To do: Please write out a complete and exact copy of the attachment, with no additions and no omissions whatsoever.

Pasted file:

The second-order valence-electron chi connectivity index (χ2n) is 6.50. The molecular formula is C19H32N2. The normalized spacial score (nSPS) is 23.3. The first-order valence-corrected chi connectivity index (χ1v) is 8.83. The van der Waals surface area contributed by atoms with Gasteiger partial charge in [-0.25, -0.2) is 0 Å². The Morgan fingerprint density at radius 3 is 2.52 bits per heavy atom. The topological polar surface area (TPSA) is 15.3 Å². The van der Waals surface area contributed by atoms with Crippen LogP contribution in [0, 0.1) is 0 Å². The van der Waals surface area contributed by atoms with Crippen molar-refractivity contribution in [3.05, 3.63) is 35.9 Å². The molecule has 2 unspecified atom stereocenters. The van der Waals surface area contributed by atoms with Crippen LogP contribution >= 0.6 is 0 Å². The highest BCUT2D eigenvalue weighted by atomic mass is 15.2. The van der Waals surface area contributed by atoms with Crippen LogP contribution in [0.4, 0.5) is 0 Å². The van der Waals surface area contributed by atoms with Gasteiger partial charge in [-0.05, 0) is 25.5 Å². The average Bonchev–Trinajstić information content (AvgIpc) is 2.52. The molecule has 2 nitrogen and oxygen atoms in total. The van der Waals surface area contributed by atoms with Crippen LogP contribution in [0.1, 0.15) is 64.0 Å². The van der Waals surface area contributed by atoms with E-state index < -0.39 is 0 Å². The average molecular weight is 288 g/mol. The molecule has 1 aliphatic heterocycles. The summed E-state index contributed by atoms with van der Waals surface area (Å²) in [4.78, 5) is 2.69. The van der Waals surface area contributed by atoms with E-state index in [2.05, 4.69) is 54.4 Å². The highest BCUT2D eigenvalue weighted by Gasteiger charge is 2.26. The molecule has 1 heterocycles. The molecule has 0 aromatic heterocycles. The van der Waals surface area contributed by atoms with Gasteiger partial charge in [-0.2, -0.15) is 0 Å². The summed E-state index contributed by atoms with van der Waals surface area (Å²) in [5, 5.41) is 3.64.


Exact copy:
The second-order valence-electron chi connectivity index (χ2n) is 6.50. The molecular formula is C19H32N2. The normalized spacial score (nSPS) is 23.3. The first-order valence-corrected chi connectivity index (χ1v) is 8.83. The van der Waals surface area contributed by atoms with Gasteiger partial charge in [-0.25, -0.2) is 0 Å². The Morgan fingerprint density at radius 3 is 2.52 bits per heavy atom. The topological polar surface area (TPSA) is 15.3 Å². The van der Waals surface area contributed by atoms with Crippen LogP contribution in [0, 0.1) is 0 Å². The van der Waals surface area contributed by atoms with Crippen molar-refractivity contribution in [3.05, 3.63) is 35.9 Å². The molecule has 2 unspecified atom stereocenters. The van der Waals surface area contributed by atoms with Crippen LogP contribution >= 0.6 is 0 Å². The highest BCUT2D eigenvalue weighted by atomic mass is 15.2. The van der Waals surface area contributed by atoms with Crippen LogP contribution in [0.4, 0.5) is 0 Å². The van der Waals surface area contributed by atoms with Gasteiger partial charge in [-0.05, 0) is 25.5 Å². The average Bonchev–Trinajstić information content (AvgIpc) is 2.52. The molecule has 2 nitrogen and oxygen atoms in total. The van der Waals surface area contributed by atoms with Crippen LogP contribution in [0.1, 0.15) is 64.0 Å². The van der Waals surface area contributed by atoms with E-state index < -0.39 is 0 Å². The average molecular weight is 288 g/mol. The molecule has 1 aliphatic heterocycles. The summed E-state index contributed by atoms with van der Waals surface area (Å²) in [4.78, 5) is 2.69. The van der Waals surface area contributed by atoms with E-state index in [2.05, 4.69) is 54.4 Å². The highest BCUT2D eigenvalue weighted by Gasteiger charge is 2.26. The molecule has 1 heterocycles. The molecule has 0 aromatic heterocycles. The van der Waals surface area contributed by atoms with Gasteiger partial charge in [-0.2, -0.15) is 0 Å². The summed E-state index contributed by atoms with van der Waals surface area (Å²) in [5, 5.41) is 3.64.